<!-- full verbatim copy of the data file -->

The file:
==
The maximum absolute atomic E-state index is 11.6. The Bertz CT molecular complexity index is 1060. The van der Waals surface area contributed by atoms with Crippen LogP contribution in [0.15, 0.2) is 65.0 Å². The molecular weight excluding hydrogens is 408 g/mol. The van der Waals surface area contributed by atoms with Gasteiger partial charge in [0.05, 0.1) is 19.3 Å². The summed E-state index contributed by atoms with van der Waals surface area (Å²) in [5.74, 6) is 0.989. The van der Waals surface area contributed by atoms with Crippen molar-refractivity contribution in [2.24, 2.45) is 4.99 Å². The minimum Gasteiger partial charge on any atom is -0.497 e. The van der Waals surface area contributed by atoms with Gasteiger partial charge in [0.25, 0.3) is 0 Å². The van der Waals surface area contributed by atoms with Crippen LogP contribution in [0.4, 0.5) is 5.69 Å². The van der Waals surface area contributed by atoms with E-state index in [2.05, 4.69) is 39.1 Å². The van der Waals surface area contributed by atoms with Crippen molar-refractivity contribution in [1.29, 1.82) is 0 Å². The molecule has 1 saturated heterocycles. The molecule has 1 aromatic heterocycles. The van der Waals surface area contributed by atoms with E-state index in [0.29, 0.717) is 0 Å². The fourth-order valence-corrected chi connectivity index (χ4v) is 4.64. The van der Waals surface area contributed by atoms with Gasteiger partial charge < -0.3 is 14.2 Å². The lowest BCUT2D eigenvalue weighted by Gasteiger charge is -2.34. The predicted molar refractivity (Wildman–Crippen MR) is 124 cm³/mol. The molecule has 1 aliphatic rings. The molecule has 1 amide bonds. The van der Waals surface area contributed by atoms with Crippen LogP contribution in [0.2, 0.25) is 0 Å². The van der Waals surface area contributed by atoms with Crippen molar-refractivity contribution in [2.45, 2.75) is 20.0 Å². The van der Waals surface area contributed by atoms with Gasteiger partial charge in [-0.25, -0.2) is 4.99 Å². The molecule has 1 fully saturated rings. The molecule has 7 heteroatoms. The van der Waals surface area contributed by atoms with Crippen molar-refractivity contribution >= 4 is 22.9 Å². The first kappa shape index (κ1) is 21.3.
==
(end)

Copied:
The maximum absolute atomic E-state index is 11.6. The Bertz CT molecular complexity index is 1060. The van der Waals surface area contributed by atoms with Crippen LogP contribution in [0.15, 0.2) is 65.0 Å². The molecular weight excluding hydrogens is 408 g/mol. The van der Waals surface area contributed by atoms with Gasteiger partial charge in [0.05, 0.1) is 19.3 Å². The summed E-state index contributed by atoms with van der Waals surface area (Å²) in [5.74, 6) is 0.989. The van der Waals surface area contributed by atoms with Crippen molar-refractivity contribution in [2.24, 2.45) is 4.99 Å². The minimum Gasteiger partial charge on any atom is -0.497 e. The van der Waals surface area contributed by atoms with Gasteiger partial charge in [0.25, 0.3) is 0 Å². The van der Waals surface area contributed by atoms with Crippen LogP contribution in [0.4, 0.5) is 5.69 Å². The van der Waals surface area contributed by atoms with E-state index in [2.05, 4.69) is 39.1 Å². The van der Waals surface area contributed by atoms with Crippen molar-refractivity contribution in [1.29, 1.82) is 0 Å². The molecule has 1 saturated heterocycles. The molecule has 1 aromatic heterocycles. The van der Waals surface area contributed by atoms with E-state index in [0.29, 0.717) is 0 Å². The fourth-order valence-corrected chi connectivity index (χ4v) is 4.64. The van der Waals surface area contributed by atoms with Gasteiger partial charge < -0.3 is 14.2 Å². The lowest BCUT2D eigenvalue weighted by Gasteiger charge is -2.34. The predicted molar refractivity (Wildman–Crippen MR) is 124 cm³/mol. The molecule has 1 aliphatic rings. The molecule has 1 amide bonds. The van der Waals surface area contributed by atoms with Crippen LogP contribution in [0.2, 0.25) is 0 Å². The van der Waals surface area contributed by atoms with Crippen molar-refractivity contribution in [2.45, 2.75) is 20.0 Å². The van der Waals surface area contributed by atoms with Gasteiger partial charge in [-0.25, -0.2) is 4.99 Å². The molecule has 1 fully saturated rings. The molecule has 7 heteroatoms. The van der Waals surface area contributed by atoms with Crippen molar-refractivity contribution >= 4 is 22.9 Å². The first kappa shape index (κ1) is 21.3.